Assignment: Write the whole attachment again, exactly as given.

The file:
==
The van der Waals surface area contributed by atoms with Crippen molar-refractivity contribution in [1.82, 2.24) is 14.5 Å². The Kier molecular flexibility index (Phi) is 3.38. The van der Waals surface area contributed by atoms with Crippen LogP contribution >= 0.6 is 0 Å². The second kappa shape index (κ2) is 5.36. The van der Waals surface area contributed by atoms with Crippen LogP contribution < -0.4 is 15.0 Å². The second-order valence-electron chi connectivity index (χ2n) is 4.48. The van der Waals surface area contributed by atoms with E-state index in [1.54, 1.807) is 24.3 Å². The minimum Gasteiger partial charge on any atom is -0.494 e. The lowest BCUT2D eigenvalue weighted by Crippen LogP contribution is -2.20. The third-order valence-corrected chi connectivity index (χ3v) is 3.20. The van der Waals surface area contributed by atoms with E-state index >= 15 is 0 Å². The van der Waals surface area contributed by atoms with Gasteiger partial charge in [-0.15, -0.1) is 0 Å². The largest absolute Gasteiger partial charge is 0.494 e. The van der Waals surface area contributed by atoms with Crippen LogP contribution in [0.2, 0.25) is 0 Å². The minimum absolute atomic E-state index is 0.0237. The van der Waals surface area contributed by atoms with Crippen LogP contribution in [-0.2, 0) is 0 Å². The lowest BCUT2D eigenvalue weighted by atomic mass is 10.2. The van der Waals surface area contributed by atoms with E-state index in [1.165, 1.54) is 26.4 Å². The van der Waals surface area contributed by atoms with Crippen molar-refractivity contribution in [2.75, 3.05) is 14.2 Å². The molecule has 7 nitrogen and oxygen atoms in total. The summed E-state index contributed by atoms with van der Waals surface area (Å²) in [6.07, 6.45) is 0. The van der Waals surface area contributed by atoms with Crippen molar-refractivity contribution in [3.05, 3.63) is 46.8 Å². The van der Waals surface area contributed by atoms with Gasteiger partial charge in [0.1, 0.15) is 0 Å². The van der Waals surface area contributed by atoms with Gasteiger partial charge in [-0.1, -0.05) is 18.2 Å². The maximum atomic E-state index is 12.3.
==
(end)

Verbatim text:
The van der Waals surface area contributed by atoms with Crippen molar-refractivity contribution in [1.82, 2.24) is 14.5 Å². The Kier molecular flexibility index (Phi) is 3.38. The van der Waals surface area contributed by atoms with Crippen LogP contribution >= 0.6 is 0 Å². The second kappa shape index (κ2) is 5.36. The van der Waals surface area contributed by atoms with Crippen LogP contribution < -0.4 is 15.0 Å². The second-order valence-electron chi connectivity index (χ2n) is 4.48. The van der Waals surface area contributed by atoms with E-state index in [1.54, 1.807) is 24.3 Å². The minimum Gasteiger partial charge on any atom is -0.494 e. The lowest BCUT2D eigenvalue weighted by Crippen LogP contribution is -2.20. The third-order valence-corrected chi connectivity index (χ3v) is 3.20. The van der Waals surface area contributed by atoms with E-state index >= 15 is 0 Å². The van der Waals surface area contributed by atoms with Gasteiger partial charge in [-0.15, -0.1) is 0 Å². The largest absolute Gasteiger partial charge is 0.494 e. The van der Waals surface area contributed by atoms with Crippen LogP contribution in [0.2, 0.25) is 0 Å². The minimum absolute atomic E-state index is 0.0237. The van der Waals surface area contributed by atoms with Crippen LogP contribution in [-0.2, 0) is 0 Å². The lowest BCUT2D eigenvalue weighted by atomic mass is 10.2. The van der Waals surface area contributed by atoms with E-state index in [1.165, 1.54) is 26.4 Å². The van der Waals surface area contributed by atoms with Crippen molar-refractivity contribution in [2.75, 3.05) is 14.2 Å². The molecule has 7 nitrogen and oxygen atoms in total. The summed E-state index contributed by atoms with van der Waals surface area (Å²) in [6.07, 6.45) is 0. The van der Waals surface area contributed by atoms with Crippen molar-refractivity contribution in [3.05, 3.63) is 46.8 Å². The van der Waals surface area contributed by atoms with Gasteiger partial charge in [0.1, 0.15) is 0 Å². The van der Waals surface area contributed by atoms with Gasteiger partial charge in [-0.1, -0.05) is 18.2 Å². The maximum atomic E-state index is 12.3.